Hare, on the nose

Fine scents and quality foods don’t necessarily marry. Think of the aroma of some of your favourite cheeses. Hardly alluring are they?

Game is the same. The best game looks like something left over from a Rambo movie, all blood and guts, and smells like an untended underarm, wiped clean with a pair of old socks. Whenever you are offered fair dinkum game in a restaurant it will just about always come with a caveat emptor. I have even seen a menu with this addendum to a hare dish: ‘Beware: the only similarity between hares and rabbits is that they both hop. Don’t believe they taste the same. Please ask our staff for further advice.’

You wouldn’t find the same warning on a menu anywhere in Europe. Across the continent, the game

season is anticipated with much relish. I will never forget the game stall at the Florence market. There were pheasants by the dozen, their necks still dripping from the slash of a butcher’s knife; a deer hanging by its hooves from the roof; hare everywhere. Across the table lay a wild boar, disbelief still etched across its almost twitching snout.

Behind the counter stood the proprietor, a cigarette rammed between his teeth. He, too, had a gamey look about him. His apron was spattered with very old blood, and the boar, even in its rather advanced state ofrigor mortis, had a better set of teeth. Back home, hare is the only real thing in the game department. The only hare which gets to market comes from wizened old men who take to the bush and shoot the pests, I know this for sure as, one time in the restaurant days, a customer sent back a note with a very cleanly wiped plate, which, a few minutes earlier, had featured a fillet of hare. At the side of the plate were three little black balls, which I took, at first glance, to be peppercorns. I read the note:

‘My compliments to the chef. The hare was delicious, and clearly gathered under authentic conditions, I suggest you give these pellets a good clean, and perhaps your hunter can use them again.’

For those of you who have not tasted hare, it might be wise to ask your game seller for a hare that has not long been shot. If they have been hanging around in their skins for a few weeks, as is the way for hare freaks, they get richer and richer, both on the nose and on the palate.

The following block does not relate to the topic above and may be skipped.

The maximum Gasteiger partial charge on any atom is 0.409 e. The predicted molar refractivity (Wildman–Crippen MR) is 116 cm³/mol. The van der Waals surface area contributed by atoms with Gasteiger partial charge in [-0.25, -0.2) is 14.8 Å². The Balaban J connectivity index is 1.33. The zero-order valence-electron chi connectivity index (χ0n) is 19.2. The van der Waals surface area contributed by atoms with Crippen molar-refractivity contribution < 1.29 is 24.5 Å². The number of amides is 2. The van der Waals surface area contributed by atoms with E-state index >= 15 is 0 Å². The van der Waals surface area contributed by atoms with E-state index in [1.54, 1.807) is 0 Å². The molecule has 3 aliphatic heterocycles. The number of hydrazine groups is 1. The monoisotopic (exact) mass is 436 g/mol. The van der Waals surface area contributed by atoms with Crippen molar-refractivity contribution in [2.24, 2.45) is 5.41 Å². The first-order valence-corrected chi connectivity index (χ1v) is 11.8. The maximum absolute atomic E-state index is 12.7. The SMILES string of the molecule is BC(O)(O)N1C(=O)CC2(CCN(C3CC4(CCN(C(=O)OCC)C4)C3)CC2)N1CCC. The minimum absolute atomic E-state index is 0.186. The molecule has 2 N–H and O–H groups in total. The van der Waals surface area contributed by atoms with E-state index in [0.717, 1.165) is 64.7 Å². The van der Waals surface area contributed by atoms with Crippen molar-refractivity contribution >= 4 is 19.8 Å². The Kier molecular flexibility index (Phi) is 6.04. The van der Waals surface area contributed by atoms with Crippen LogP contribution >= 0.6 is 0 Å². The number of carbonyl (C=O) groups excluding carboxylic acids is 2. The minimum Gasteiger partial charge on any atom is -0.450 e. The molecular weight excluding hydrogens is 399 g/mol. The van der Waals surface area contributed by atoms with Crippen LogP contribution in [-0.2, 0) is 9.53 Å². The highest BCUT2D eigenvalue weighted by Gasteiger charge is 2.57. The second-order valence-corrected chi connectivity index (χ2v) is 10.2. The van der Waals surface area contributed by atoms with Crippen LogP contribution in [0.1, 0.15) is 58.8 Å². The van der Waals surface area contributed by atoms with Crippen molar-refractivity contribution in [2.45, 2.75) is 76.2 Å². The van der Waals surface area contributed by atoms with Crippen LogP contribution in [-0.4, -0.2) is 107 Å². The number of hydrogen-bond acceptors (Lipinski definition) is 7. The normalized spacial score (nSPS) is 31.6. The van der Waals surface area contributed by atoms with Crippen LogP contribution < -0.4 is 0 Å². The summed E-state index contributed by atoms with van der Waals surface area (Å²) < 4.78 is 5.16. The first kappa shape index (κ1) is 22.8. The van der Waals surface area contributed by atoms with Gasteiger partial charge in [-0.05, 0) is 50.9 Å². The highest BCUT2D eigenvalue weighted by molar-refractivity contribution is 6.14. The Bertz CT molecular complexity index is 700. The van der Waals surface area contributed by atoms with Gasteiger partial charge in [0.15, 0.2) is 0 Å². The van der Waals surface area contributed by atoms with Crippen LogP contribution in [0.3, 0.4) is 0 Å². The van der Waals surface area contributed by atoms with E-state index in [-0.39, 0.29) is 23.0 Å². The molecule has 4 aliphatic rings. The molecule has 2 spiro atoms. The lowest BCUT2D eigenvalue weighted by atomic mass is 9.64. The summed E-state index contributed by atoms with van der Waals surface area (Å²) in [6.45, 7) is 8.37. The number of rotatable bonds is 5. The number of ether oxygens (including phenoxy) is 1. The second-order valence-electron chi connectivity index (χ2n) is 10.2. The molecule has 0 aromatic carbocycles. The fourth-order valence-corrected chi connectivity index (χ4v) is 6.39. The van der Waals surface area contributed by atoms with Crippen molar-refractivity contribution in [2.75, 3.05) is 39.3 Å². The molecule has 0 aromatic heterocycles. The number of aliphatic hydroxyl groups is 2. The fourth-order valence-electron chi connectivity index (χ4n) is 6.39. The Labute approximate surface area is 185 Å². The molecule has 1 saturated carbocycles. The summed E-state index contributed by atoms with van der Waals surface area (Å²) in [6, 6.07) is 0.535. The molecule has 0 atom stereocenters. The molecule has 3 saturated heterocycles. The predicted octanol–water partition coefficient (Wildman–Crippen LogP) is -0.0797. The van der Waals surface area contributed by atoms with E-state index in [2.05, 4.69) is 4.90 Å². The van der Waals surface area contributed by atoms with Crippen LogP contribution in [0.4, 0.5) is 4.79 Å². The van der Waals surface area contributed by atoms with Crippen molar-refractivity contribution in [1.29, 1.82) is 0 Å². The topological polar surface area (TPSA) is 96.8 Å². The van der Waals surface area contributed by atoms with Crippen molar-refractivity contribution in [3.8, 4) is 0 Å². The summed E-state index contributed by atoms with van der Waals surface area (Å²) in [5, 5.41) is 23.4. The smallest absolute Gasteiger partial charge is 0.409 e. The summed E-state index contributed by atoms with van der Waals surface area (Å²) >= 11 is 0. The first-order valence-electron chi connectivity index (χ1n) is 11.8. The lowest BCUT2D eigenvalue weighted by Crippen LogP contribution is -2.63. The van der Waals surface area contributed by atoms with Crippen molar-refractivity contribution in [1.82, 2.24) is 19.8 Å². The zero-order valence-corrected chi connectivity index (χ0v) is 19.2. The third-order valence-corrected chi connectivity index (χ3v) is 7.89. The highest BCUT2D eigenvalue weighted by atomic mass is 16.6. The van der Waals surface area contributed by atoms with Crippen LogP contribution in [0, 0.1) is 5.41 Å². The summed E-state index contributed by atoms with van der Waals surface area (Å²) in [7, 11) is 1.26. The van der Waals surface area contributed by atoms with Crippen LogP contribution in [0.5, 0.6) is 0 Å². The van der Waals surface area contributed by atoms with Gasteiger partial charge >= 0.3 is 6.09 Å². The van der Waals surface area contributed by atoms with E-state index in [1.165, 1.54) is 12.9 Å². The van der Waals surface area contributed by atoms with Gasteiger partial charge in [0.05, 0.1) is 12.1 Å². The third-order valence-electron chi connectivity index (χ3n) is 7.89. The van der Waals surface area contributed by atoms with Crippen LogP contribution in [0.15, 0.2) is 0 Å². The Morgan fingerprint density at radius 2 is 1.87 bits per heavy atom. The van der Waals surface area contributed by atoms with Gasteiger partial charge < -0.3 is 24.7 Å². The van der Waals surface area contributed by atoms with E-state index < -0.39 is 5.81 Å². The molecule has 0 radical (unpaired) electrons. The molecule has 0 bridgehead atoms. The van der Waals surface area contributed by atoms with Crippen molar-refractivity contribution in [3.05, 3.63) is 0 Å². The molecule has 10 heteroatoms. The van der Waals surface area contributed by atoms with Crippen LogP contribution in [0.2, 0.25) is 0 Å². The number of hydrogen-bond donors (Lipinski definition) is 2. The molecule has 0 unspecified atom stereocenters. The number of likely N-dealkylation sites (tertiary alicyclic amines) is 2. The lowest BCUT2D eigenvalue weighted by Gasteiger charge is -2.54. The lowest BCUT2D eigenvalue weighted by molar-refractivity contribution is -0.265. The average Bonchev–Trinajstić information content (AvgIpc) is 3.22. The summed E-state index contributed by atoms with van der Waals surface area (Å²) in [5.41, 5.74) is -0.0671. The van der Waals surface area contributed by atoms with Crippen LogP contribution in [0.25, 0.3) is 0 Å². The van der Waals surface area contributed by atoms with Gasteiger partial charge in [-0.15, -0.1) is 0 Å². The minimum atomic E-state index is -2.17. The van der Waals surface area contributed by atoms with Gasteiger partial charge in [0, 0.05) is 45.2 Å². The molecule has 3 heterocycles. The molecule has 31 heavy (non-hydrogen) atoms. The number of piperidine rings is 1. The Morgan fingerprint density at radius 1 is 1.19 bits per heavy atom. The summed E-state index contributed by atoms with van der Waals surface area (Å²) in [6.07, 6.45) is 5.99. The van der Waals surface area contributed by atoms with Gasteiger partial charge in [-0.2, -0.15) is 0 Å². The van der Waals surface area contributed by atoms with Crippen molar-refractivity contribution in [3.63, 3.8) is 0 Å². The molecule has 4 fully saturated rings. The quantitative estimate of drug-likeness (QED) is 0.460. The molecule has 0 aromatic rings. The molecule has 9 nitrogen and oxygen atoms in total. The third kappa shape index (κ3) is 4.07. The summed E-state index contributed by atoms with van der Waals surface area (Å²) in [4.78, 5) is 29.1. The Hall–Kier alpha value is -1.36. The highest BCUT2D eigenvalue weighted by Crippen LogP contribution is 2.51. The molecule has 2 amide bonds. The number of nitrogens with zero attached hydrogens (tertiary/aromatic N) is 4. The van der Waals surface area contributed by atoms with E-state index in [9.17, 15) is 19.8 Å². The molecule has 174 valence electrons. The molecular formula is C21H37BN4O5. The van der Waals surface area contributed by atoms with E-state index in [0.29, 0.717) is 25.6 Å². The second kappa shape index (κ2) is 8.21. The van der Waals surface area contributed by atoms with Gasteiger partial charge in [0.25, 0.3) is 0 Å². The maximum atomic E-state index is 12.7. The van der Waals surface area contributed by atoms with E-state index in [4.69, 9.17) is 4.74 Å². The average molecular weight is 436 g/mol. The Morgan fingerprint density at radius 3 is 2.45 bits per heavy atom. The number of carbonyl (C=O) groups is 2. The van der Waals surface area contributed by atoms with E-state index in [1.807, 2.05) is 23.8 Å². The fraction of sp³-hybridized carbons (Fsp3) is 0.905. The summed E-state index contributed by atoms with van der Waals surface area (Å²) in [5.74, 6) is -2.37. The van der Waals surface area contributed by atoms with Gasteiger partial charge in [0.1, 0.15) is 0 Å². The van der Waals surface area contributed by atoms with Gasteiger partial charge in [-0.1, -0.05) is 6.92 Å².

First triers might not be able to manage a hare which has spent a fortnight in heaven. But if you start your run at game with a freshly killed specimen, you should manage adequately, understand the strength of flavour, and go on to bolder tries. The longer the hare has been hung, the more tender it becomes. And when you cook it, don’t fiddle with it. It needs a little something on the side to assist through the richness, like mashed potatoes or baby carrots, but certainly not a rich sauce, or a marinade.

1 fillet of hare, sinew and sheath removed — One fillet should serve 2 people, it is so rich. Trim away the thin end pieces, which run into the neck, so your fillet is of equal thickness through its length. Keep the smaller pieces for another quick meal.

½ cup good quality port


black pepper


Set the oven to its maximum temperature a few minutes before you start cooking.


Heat a little oil in a pan which can go in the oven. Place the hare fillet in the oil, moving it around so it does not stick. Brown all over and leave to cook on top of the stove for about a minute.


Place in the oven and cook for about 5-6 minutes longer, depending on the thickness of the fillet. Test by pressing the flesh with your forefinger. The hare should be served rare to ensure its tenderness and maximum flavour.


Set the hare aside on a warm, covered plate and scrape any sediment from the pan with the port. Reduce heavily over high heat, adding a little salt and some black pepper. Some people like to add a little sweet jelly to this sort of sauce, During the reduction, add any juice which may have run from the hare on to the plate.


Slice the hare thinly and serve with a little of the port reduction.